Because if Hinata was with her, then it was fine. It always would be.
Iruka appeared in the living room a few moments later. “Hello, Sakura! And hello to you too, Hinata!” It was a cheerfulness that resembled Naruto’s so much that Sakura could do naught but smile. Kindness was something their family had always shared.
It was somewhat childish to still refer to him by his first name when it was something she had learned when he had merely been Naruto’s guardian rather than her school principal. However, the familiarity of it was comforting. Even if he stood watching her with exhaustion-dark eyes and rumpled clothing, as if he’d been up all night for a reason Sakura didn’t want to contemplate. Iruka was both Naruto and Kakashi’s anchor, even in the best—and worst—of times.
After accepting Mebuki’s offer of tea, Iruka sat down on the couch. He rested a formidable-looking briefcase by his feet. “So, how have you been?”
“Fine, I think,” Sakura replied, truthful. “I’m just trying to adjust.” There was no reason in lying to a man who was able to see through the façade of those who masked their own hurt.
“That’s good. There’s merit in doing things in your own time, to your own ability.”
Iruka was like Hinata in this respect: his positivity was unwavering. There was no end to the reserve of pure-hearted feeling they both fostered inside their chests, always trusting that there was a way to remedy sadness into happiness. To love everything. To love all that they could despite the cruelty of the world that took and took and took.
It also meant that he would face Sakura’s fears head-on, despite how greatly they loomed. Despite how incomprehensible and awful they were. And Iruka—like Hinata—would find a logical response, to divert that path of pent-up emotion and grant it a healthy outlet.
So, Iruka didn’t flinch when Sakura asked, “What do I do, Iruka? What do you think I’m able to do?”
“You can do anything, Sakura. There’s a world out there for you; you’re only looking at the parts you used to know, and not what else there is to offer.”
“But how did…” Sakura struggled to phrase it, wrangling the words into the correct order. “How did Kakashi handle it? All the changes he had to adapt to?”
Iruka’s composure didn’t waver, but it softened. Made him speak quieter. “Rehabilitation is different for everyone, and Kakashi didn’t have the support you do, so it was a little difficult. But he was able to get better. Slowly. Surely”
“There’s a lot of things you can do,” Iruka said, smiling as he reached to unlock his briefcase. He pulled out a stack of tied papers and pamphlets and newspaper clippings, spreading them across the table evenly. “There’s a lot of programs they offer for people with different circumstances. Support groups you can reach online or in-person, classes you can attend, activities you can do, or professionals that offer specific therapy or psychological aid.”
The sheer wealth of information was daunting. It hadn’t been made clear until now that Sakura had options beyond the limits of what she imagined hadn’t existed before.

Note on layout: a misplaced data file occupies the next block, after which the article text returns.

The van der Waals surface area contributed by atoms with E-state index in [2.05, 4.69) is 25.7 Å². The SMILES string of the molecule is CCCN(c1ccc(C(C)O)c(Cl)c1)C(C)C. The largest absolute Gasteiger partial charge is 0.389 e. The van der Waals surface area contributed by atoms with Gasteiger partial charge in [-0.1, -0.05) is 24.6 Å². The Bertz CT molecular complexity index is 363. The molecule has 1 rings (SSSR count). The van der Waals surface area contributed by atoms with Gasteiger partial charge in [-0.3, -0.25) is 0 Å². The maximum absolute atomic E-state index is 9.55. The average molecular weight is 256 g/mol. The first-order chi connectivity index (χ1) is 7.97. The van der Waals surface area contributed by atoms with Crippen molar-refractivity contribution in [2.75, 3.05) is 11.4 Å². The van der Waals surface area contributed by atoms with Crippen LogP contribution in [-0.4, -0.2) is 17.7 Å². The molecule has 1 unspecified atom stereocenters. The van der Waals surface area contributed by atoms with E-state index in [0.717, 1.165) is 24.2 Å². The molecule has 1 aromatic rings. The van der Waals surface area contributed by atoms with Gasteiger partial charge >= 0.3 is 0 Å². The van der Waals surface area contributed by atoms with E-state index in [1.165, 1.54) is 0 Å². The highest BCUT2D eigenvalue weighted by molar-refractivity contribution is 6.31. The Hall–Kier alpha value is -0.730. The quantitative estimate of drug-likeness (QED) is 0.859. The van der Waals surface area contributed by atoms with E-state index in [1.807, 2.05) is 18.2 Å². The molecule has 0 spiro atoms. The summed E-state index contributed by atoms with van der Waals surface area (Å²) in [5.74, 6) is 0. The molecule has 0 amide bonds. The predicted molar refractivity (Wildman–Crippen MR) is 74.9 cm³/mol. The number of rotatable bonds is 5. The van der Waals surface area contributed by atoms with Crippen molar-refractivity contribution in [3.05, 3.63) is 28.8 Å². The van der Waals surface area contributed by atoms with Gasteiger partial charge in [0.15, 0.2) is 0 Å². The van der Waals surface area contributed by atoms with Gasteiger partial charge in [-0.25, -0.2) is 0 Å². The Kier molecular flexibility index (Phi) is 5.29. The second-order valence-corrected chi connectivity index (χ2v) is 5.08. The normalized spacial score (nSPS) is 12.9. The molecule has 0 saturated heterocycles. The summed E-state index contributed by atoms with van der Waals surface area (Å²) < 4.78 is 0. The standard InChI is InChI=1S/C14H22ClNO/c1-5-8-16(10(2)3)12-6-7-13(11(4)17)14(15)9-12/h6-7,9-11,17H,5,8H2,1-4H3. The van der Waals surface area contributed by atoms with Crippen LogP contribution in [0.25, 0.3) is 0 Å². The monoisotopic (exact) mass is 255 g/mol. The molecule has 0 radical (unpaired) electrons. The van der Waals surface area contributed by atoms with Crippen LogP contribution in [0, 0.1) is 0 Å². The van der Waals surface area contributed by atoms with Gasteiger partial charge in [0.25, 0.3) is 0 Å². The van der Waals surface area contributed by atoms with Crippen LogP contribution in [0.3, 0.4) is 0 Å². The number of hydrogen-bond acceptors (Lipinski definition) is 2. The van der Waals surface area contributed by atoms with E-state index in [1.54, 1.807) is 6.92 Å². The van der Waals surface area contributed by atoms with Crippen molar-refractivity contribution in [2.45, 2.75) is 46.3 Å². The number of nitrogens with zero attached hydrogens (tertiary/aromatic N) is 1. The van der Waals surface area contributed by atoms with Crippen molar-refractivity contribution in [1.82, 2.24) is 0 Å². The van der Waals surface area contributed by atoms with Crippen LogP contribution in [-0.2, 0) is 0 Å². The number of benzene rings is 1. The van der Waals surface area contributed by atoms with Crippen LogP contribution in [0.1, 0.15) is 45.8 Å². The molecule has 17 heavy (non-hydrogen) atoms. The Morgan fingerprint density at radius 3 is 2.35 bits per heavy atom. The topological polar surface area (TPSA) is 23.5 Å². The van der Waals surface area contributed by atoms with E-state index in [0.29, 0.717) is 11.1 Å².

“Now, you’re young, so I have a lot of faith in what you’re able to accomplish, Sakura. I’ve seen you grow and mature ever since you were little like Naruto was. I know you can find a way to be just as happy and bright as you once were.”
“You can do it, Sakura.” Hinata echoed. “I know you can.”
The sentiment rested warmly against Sakura’s sternum, but it was melancholic. Sakura had forgotten how fiercely Hinata believed in her—the old and the new her—and the hopefulness of Iruka’s counsel made her want to be just as positive. However, a pang of dread struck through her. Made her taste the bitter tang of improbability—and failure—as she wondered if this wouldn’t help her heal, forced to ask, “Iruka?”
“Will I ever be able to do what I could before?”
The lines of Iruka’s expression deepened, made the light of his gaze fade. It was obvious what his answer was—how impossible it was to say that Sakura could ever be who she once was.
For an instant, Sakura hated how wildly her life had veered onto an unexpected path and was ready to tear fangs and claws in the unfairness of it all, but—a thought stopped her. Because Hinata hadn’t looked at her like she was useless or treated her any differently than before. Sakura could only adjust to her life now, because she remained the same person to Hinata, and that was a blessing she could not do the disservice of ignoring.
“Sakura?” Iruka prompted, moving to reach forward.
“It’s okay,” Sakura stopped him, mouth pressing into a wan smile. She was trying to find the words, to collect her thoughts and mould them into sensical, thoughtful sentences, but they refused to cooperate. There was a mounting swell of feeling building in Sakura’s chest, making her ready to crumble and crack, but—
“Hey, sorry I’m late!” The interruption was a welcome distraction, mainly for the reason of who caused it. Kakashi rushed into the room, raising a hand in apology at the congregation of people there to witness his arrival. Iruka was the only one who didn’t seem outwardly startled by Kakashi’s sudden, unplanned arrival.
“Kakashi,” Iruka chastised, unimpressed.
Shrugging, Kakashi said, “Sorry. I got lost on the path of life.”
Rolling his eyes, Iruka gestured to Sakura. “Why don’t you give that excuse to the person who you couldn’t even be early enough to surprise with me.” It wasn’t a reprimand—merely a well-worn interaction. Iruka and Kakashi’s relationship had always been the worst kept secret at school.